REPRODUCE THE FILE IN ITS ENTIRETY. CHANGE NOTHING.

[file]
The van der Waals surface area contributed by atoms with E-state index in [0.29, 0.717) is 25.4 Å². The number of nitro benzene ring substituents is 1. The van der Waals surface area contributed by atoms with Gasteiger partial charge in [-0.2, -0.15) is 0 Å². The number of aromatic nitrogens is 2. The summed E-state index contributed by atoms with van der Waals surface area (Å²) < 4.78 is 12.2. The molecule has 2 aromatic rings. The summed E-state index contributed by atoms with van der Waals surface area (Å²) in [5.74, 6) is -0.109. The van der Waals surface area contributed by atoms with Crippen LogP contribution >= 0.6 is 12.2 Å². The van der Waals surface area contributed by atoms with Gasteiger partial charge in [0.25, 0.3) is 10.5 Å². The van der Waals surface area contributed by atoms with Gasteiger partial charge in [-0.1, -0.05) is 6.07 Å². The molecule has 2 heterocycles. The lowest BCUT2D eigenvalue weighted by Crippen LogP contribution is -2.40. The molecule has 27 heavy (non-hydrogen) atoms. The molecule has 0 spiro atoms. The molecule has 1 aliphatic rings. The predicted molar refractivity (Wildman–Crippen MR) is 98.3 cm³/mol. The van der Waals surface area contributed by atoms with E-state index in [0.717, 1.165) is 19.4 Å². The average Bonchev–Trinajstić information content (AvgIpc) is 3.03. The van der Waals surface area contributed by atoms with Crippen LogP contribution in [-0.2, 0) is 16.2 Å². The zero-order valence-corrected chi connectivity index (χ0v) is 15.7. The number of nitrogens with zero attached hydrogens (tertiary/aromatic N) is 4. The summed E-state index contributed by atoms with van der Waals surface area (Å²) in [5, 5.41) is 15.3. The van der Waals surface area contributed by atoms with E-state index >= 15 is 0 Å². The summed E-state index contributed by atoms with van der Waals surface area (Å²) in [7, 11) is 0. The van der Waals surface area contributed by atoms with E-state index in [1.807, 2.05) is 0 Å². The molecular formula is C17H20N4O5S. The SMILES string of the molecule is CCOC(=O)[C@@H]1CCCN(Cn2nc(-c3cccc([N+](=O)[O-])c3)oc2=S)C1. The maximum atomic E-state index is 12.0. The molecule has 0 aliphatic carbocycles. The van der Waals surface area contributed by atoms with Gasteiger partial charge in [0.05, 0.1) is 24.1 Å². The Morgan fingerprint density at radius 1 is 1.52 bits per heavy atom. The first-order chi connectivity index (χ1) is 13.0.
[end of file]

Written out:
The van der Waals surface area contributed by atoms with E-state index in [0.29, 0.717) is 25.4 Å². The number of nitro benzene ring substituents is 1. The van der Waals surface area contributed by atoms with Gasteiger partial charge in [-0.2, -0.15) is 0 Å². The number of aromatic nitrogens is 2. The summed E-state index contributed by atoms with van der Waals surface area (Å²) < 4.78 is 12.2. The molecule has 2 aromatic rings. The summed E-state index contributed by atoms with van der Waals surface area (Å²) in [5.74, 6) is -0.109. The van der Waals surface area contributed by atoms with Crippen LogP contribution >= 0.6 is 12.2 Å². The van der Waals surface area contributed by atoms with Gasteiger partial charge in [0.25, 0.3) is 10.5 Å². The van der Waals surface area contributed by atoms with Gasteiger partial charge in [-0.1, -0.05) is 6.07 Å². The molecule has 2 heterocycles. The lowest BCUT2D eigenvalue weighted by Crippen LogP contribution is -2.40. The molecule has 27 heavy (non-hydrogen) atoms. The molecule has 0 spiro atoms. The molecule has 1 aliphatic rings. The predicted molar refractivity (Wildman–Crippen MR) is 98.3 cm³/mol. The van der Waals surface area contributed by atoms with E-state index in [0.717, 1.165) is 19.4 Å². The average Bonchev–Trinajstić information content (AvgIpc) is 3.03. The van der Waals surface area contributed by atoms with Crippen LogP contribution in [-0.2, 0) is 16.2 Å². The zero-order valence-corrected chi connectivity index (χ0v) is 15.7. The number of nitrogens with zero attached hydrogens (tertiary/aromatic N) is 4. The summed E-state index contributed by atoms with van der Waals surface area (Å²) in [5, 5.41) is 15.3. The van der Waals surface area contributed by atoms with E-state index >= 15 is 0 Å². The summed E-state index contributed by atoms with van der Waals surface area (Å²) in [7, 11) is 0. The van der Waals surface area contributed by atoms with E-state index in [1.807, 2.05) is 0 Å². The molecular formula is C17H20N4O5S. The SMILES string of the molecule is CCOC(=O)[C@@H]1CCCN(Cn2nc(-c3cccc([N+](=O)[O-])c3)oc2=S)C1. The maximum atomic E-state index is 12.0. The molecule has 0 aliphatic carbocycles. The van der Waals surface area contributed by atoms with Gasteiger partial charge in [0.05, 0.1) is 24.1 Å². The Morgan fingerprint density at radius 1 is 1.52 bits per heavy atom. The first-order chi connectivity index (χ1) is 13.0.